As a graduate of the Perkins School for the Blind and a legendary teacher there for more than 40 years, Roz Rowley had a well-earned reputation for opening the world to her students. “I love to read,” she once told a school publication. “So when I see that someone can’t read, it makes me want to do something about it.”
One day in the fall of 2001, she was assigned to teach Stephen Yerardi, who had not been able to learn Braille proficiently. “I could tell that he had given up on learning to read,” Mrs. Rowley said in an interview for a Paths to Literacy case study. “Not only did Stephen have great difficulty learning the letters and contractions, he also had poor phonemic awareness — he could not master the sounds that form words, the very foundation of literacy. I needed to find a different way to teach this information to him, and that’s what I intended to do.”
After consulting with teachers who had instructed students with learning disabilities, she settled on the Wilson Reading System, which is designed to help those with dyslexia or other language-based learning disabilities, and she subsequently helped adapt it for students who have visual impairments. For her accomplishments, the Braille Institute in 2010 named her teacher of the year for excellence in Braille instruction.
“Before I met Roz, I really didn’t know how to read anything,” Yerardi said in a video tribute prepared for Mrs. Rowley after the award was announced. With her help, he added, “I eventually gave my graduation speech in 2004 — read it off a Braille document. So she gave me, definitely, the gift of reading, which I treasure to this day.”
Mrs. Rowley, who had hoped to teach until the end of this school year ended, died of cancer April 14 in the Elizabeth Evarts de Rham Hospice Home in Cambridge. She was 70 and lived in Watertown.
“She taught hundreds of children while she was at Perkins, with unending enthusiasm and vitality,” Pat McCall, education director at Perkins for the early learning center, Lower School, and secondary programs, said in a eulogy at Mrs. Rowley’s memorial service last month. Students at Perkins, he added, “respected her, listened to her, and learned so, so much from her. She was one of them, after all, which made her that much more passionate in her job.”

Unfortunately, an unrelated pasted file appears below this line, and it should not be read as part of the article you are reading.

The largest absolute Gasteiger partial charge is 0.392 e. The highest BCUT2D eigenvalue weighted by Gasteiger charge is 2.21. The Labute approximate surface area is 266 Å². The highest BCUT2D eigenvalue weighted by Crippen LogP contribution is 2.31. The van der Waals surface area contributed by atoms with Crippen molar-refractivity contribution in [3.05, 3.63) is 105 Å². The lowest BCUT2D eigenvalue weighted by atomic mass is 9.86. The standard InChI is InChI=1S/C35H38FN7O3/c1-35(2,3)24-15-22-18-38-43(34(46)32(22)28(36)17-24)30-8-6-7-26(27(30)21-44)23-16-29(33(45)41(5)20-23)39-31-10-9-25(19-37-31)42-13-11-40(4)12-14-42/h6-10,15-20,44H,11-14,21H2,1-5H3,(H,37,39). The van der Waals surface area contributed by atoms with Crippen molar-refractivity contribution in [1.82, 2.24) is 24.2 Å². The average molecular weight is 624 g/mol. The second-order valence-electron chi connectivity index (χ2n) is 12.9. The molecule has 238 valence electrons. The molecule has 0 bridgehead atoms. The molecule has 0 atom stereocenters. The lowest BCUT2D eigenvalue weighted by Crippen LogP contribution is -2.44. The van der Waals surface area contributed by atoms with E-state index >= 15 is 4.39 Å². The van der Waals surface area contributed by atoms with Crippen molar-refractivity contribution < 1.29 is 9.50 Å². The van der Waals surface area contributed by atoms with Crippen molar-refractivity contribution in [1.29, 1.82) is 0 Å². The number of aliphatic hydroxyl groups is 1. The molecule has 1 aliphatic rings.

When Mrs. Rowley returned to teach at Perkins, a few years after graduating in 1964, “it felt like I was back at home and had come full circle,” she told the school publication. Those who had taught her were now colleagues as she settled into her career.
Mrs. Rowley “really promoted the teaching of Braille,” Cynthia Essex, director of the Secondary Program at Perkins, said in the tribute video. “And she’s worked with many students who’ve had learning problems, and this was of great concern to her because she knew the value of Braille for those students, and had some difficulty teaching them, and for that reason, she has done a lot of significant work trying to find programs and materials that would work well for those students.”
When it came time to adjust the Wilson Reading System so that it could be used by students with visual impairments, Mrs. Rowley “was able to scrutinize the program and adapt it in a way that makes sense,” said Justine Rines, evaluations coordinator at the Perkins School.